What kind of bacteria are there in ground beef? Are they dangerous?Any food of animal origin can harbor bacteria. Pathogenic bacteria, such as salmonella and E. coli, can make you ill.
It's important to note that the presence of these harmful bacteria are not related to spoilage. Meat contaminated by these pathogens can look and smell perfectly fresh. Spoilage bacteria, on the other hand — the ones that cause food to develop bad odors and so on — are generally not harmful.
Ground beef safety standards are especially stringent because ground meats have more exposed surface area, which gives bacteria more opportunities to contaminate the meat. Bacteria multiply quickly in the Food Temperature Danger Zone — between 40°F and 140°F.
To prevent bacterial growth, keep ground beef at 40°F or colder, and use it or freeze it within 2 days. Ground beef should always be cooked to a minimum internal temperature of 160°F to make sure that harmful bacteria are killed.
Why is the presence of E. coli in ground beef a problem?E. coli, including E. coli O157:H7, a strain that produces toxins in the intestine, can infect animals and contaminate muscle meat at slaughter.
This pathogen survives refrigerator and freezer temperatures and can multiply very slowly at temperatures as low as 44°F. A very small number of these bacteria is all it takes to cause serious illness or death, especially in children. Thorough cooking kills the bacteria, however, which is why the consumption of undercooked ground beef is such a concern.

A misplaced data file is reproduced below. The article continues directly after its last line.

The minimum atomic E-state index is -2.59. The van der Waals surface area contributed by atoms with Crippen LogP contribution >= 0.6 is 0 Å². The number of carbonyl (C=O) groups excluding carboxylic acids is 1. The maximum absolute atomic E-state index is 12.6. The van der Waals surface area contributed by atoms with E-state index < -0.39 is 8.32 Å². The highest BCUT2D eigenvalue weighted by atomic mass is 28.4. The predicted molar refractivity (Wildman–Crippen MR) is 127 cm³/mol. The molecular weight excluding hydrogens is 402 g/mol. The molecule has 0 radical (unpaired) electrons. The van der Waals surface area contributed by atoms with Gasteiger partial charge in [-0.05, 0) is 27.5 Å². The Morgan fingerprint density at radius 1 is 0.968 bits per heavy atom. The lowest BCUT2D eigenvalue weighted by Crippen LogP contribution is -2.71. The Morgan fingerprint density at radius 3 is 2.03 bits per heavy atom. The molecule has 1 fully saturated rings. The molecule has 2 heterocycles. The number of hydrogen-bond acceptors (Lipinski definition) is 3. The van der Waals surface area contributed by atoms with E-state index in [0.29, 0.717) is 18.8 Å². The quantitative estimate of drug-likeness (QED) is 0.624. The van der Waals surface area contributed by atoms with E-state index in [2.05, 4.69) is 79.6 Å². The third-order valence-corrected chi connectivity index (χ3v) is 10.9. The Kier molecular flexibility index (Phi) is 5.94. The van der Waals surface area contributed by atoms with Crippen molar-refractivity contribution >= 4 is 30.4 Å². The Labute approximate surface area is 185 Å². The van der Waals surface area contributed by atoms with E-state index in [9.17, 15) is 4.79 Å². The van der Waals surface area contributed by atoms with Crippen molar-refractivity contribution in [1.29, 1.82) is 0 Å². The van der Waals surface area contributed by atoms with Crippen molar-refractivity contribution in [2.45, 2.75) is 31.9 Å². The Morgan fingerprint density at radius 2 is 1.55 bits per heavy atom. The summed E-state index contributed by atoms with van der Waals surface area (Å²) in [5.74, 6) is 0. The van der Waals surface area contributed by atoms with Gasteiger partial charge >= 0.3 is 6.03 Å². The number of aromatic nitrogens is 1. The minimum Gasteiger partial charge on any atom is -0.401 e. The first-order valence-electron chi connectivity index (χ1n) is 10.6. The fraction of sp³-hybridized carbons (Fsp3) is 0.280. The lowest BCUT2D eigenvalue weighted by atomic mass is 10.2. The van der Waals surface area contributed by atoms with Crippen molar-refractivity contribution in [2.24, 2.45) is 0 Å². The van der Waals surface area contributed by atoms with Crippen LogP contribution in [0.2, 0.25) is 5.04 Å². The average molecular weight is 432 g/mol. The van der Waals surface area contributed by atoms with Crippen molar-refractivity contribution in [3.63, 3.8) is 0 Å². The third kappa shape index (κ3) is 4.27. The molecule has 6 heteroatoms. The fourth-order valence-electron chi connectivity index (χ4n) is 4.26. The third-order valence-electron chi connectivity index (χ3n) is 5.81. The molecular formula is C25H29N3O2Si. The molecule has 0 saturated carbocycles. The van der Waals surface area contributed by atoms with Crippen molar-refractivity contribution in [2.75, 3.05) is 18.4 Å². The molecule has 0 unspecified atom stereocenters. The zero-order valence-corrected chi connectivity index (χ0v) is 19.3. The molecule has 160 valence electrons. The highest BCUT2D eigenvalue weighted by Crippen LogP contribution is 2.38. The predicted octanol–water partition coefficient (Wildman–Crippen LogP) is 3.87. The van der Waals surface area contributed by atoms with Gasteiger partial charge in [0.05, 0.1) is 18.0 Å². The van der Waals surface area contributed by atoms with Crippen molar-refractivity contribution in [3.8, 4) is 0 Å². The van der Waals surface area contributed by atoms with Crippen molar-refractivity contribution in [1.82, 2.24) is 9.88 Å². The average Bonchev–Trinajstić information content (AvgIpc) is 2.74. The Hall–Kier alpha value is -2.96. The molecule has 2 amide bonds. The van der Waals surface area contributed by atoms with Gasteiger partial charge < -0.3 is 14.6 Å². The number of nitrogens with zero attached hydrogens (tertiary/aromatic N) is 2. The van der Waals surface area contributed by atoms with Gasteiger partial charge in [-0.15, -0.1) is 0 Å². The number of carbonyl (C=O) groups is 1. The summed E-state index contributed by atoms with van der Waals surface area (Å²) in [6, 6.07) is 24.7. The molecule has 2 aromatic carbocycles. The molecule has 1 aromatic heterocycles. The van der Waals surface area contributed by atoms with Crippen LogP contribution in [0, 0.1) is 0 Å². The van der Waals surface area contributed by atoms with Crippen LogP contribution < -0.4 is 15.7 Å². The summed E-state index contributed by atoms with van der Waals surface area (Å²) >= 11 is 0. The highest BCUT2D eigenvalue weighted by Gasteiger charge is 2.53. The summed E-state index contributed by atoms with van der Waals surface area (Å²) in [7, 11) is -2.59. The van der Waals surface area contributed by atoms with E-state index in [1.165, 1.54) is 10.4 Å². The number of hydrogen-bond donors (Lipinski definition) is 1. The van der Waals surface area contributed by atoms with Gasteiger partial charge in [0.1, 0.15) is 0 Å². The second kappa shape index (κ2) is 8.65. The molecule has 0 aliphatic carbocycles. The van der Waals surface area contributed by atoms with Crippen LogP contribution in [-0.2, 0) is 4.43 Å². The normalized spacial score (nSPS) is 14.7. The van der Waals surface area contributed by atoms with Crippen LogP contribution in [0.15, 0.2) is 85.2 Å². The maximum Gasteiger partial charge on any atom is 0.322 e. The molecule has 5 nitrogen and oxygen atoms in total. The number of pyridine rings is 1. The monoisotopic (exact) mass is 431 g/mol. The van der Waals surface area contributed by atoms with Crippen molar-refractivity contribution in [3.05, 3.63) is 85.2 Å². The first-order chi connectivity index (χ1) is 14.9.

Are "hamburger" and "ground beef" the same thing?No. According to USDA regulations, products labeled "hamburger" may have beef fat added to it, but products labeled "ground beef" may not. In either case, the product can have no more than 30% fat by weight. Both can have seasonings added, but additional water, phosphates, extenders or binders may not be used.
What's the difference between inspection and grading?Inspection is mandatory for all meat sold in the United States, and is intended to ensure the wholesomeness of the product — that the animal wasn't sick and that the meat is clean and fit for human consumption. It makes no determination with respect to quality or tenderness, however.
Meat that has been federally inspected and passed for wholesomeness is stamped with a round purple mark. Since the mark is put on carcasses and major cuts, it might not appear on retail cuts such as roasts and steaks.
Grading, on the other hand, is a system for evaluating quality, and is entirely voluntary on the part of meat producers. So while the cost of meat inspection is borne by the taxpayers, the meat companies themselves must pay for Federal inspectors to certify the quality of their products.
Beef grades commonly sold to the public or served in foodservice include USDA Prime, Choice and Select, with a shield-shaped stamp used to indicate the assigned grading. Most ground beef is not graded.